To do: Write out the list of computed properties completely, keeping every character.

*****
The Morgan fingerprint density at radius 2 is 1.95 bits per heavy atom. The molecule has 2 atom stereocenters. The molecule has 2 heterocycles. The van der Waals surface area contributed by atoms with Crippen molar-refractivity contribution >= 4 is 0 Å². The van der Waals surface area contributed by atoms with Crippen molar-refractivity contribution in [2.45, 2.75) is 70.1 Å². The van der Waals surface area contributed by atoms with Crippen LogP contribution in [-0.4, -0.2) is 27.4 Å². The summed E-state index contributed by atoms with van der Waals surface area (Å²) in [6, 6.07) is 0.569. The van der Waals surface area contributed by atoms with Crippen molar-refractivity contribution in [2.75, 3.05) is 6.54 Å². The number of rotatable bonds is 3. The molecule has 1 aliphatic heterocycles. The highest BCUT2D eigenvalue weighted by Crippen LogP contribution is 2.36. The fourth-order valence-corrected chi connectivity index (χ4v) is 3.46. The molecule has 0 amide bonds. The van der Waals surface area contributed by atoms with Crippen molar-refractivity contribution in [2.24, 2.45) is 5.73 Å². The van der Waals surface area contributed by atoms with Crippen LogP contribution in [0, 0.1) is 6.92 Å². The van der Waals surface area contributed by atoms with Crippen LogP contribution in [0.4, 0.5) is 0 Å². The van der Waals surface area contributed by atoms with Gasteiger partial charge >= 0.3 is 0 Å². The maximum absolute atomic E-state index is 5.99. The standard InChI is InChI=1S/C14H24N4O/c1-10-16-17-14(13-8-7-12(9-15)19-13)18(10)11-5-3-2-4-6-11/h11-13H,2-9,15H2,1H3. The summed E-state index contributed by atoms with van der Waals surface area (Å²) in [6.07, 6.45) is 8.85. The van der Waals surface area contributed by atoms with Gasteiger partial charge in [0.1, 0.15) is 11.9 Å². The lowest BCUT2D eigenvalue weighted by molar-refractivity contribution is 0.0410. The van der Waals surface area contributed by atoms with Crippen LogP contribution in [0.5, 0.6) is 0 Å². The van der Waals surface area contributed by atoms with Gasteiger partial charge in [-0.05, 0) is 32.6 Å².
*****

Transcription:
The Morgan fingerprint density at radius 2 is 1.95 bits per heavy atom. The molecule has 2 atom stereocenters. The molecule has 2 heterocycles. The van der Waals surface area contributed by atoms with Crippen molar-refractivity contribution >= 4 is 0 Å². The van der Waals surface area contributed by atoms with Crippen molar-refractivity contribution in [2.45, 2.75) is 70.1 Å². The van der Waals surface area contributed by atoms with Crippen LogP contribution in [-0.4, -0.2) is 27.4 Å². The summed E-state index contributed by atoms with van der Waals surface area (Å²) in [6, 6.07) is 0.569. The van der Waals surface area contributed by atoms with Crippen molar-refractivity contribution in [2.75, 3.05) is 6.54 Å². The number of rotatable bonds is 3. The molecule has 1 aliphatic heterocycles. The highest BCUT2D eigenvalue weighted by Crippen LogP contribution is 2.36. The fourth-order valence-corrected chi connectivity index (χ4v) is 3.46. The molecule has 0 amide bonds. The van der Waals surface area contributed by atoms with Crippen molar-refractivity contribution in [2.24, 2.45) is 5.73 Å². The van der Waals surface area contributed by atoms with Crippen LogP contribution in [0, 0.1) is 6.92 Å². The van der Waals surface area contributed by atoms with Crippen LogP contribution in [0.4, 0.5) is 0 Å². The van der Waals surface area contributed by atoms with Gasteiger partial charge >= 0.3 is 0 Å². The maximum absolute atomic E-state index is 5.99. The standard InChI is InChI=1S/C14H24N4O/c1-10-16-17-14(13-8-7-12(9-15)19-13)18(10)11-5-3-2-4-6-11/h11-13H,2-9,15H2,1H3. The summed E-state index contributed by atoms with van der Waals surface area (Å²) in [6.07, 6.45) is 8.85. The van der Waals surface area contributed by atoms with Gasteiger partial charge in [0.1, 0.15) is 11.9 Å². The lowest BCUT2D eigenvalue weighted by molar-refractivity contribution is 0.0410. The van der Waals surface area contributed by atoms with Crippen LogP contribution in [0.5, 0.6) is 0 Å². The van der Waals surface area contributed by atoms with Gasteiger partial charge in [-0.05, 0) is 32.6 Å².